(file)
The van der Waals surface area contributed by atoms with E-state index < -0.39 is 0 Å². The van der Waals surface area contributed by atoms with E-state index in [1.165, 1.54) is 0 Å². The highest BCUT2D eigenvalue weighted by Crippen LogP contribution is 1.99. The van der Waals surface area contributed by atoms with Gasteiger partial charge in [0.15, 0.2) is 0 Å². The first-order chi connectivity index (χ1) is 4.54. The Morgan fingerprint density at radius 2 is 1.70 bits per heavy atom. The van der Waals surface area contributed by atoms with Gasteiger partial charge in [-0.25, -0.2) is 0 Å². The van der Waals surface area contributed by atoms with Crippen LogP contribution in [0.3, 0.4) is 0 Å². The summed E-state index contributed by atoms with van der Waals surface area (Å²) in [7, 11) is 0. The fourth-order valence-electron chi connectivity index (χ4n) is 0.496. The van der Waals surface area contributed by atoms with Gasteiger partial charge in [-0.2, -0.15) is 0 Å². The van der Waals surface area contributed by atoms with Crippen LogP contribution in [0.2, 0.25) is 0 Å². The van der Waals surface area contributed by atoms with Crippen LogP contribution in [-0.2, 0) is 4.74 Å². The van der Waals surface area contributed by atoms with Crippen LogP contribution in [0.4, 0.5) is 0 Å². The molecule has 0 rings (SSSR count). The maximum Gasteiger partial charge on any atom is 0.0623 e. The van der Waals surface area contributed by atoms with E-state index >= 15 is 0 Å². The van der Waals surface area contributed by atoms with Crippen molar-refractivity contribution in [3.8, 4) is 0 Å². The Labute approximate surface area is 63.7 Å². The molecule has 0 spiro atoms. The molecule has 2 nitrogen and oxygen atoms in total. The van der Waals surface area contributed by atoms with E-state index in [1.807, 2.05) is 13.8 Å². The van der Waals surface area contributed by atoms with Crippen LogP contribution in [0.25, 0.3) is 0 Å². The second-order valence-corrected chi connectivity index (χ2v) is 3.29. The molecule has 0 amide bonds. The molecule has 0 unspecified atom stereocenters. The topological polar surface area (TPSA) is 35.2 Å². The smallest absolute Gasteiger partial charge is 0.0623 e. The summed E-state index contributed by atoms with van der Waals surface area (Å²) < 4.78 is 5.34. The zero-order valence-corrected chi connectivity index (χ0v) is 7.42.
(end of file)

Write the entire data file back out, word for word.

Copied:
The van der Waals surface area contributed by atoms with E-state index < -0.39 is 0 Å². The van der Waals surface area contributed by atoms with E-state index in [1.165, 1.54) is 0 Å². The highest BCUT2D eigenvalue weighted by Crippen LogP contribution is 1.99. The van der Waals surface area contributed by atoms with Gasteiger partial charge in [0.15, 0.2) is 0 Å². The first-order chi connectivity index (χ1) is 4.54. The Morgan fingerprint density at radius 2 is 1.70 bits per heavy atom. The van der Waals surface area contributed by atoms with Gasteiger partial charge in [-0.25, -0.2) is 0 Å². The van der Waals surface area contributed by atoms with Crippen LogP contribution in [0.3, 0.4) is 0 Å². The summed E-state index contributed by atoms with van der Waals surface area (Å²) in [7, 11) is 0. The fourth-order valence-electron chi connectivity index (χ4n) is 0.496. The van der Waals surface area contributed by atoms with Gasteiger partial charge in [-0.2, -0.15) is 0 Å². The van der Waals surface area contributed by atoms with Crippen LogP contribution in [0.2, 0.25) is 0 Å². The van der Waals surface area contributed by atoms with Crippen LogP contribution in [-0.2, 0) is 4.74 Å². The van der Waals surface area contributed by atoms with Crippen LogP contribution in [0.4, 0.5) is 0 Å². The molecule has 0 rings (SSSR count). The maximum Gasteiger partial charge on any atom is 0.0623 e. The van der Waals surface area contributed by atoms with E-state index >= 15 is 0 Å². The van der Waals surface area contributed by atoms with Crippen molar-refractivity contribution in [3.8, 4) is 0 Å². The Labute approximate surface area is 63.7 Å². The molecule has 0 spiro atoms. The molecule has 2 nitrogen and oxygen atoms in total. The van der Waals surface area contributed by atoms with E-state index in [1.807, 2.05) is 13.8 Å². The van der Waals surface area contributed by atoms with Crippen LogP contribution in [0.25, 0.3) is 0 Å². The second-order valence-corrected chi connectivity index (χ2v) is 3.29. The molecule has 0 amide bonds. The molecule has 0 unspecified atom stereocenters. The topological polar surface area (TPSA) is 35.2 Å². The smallest absolute Gasteiger partial charge is 0.0623 e. The summed E-state index contributed by atoms with van der Waals surface area (Å²) < 4.78 is 5.34. The zero-order valence-corrected chi connectivity index (χ0v) is 7.42.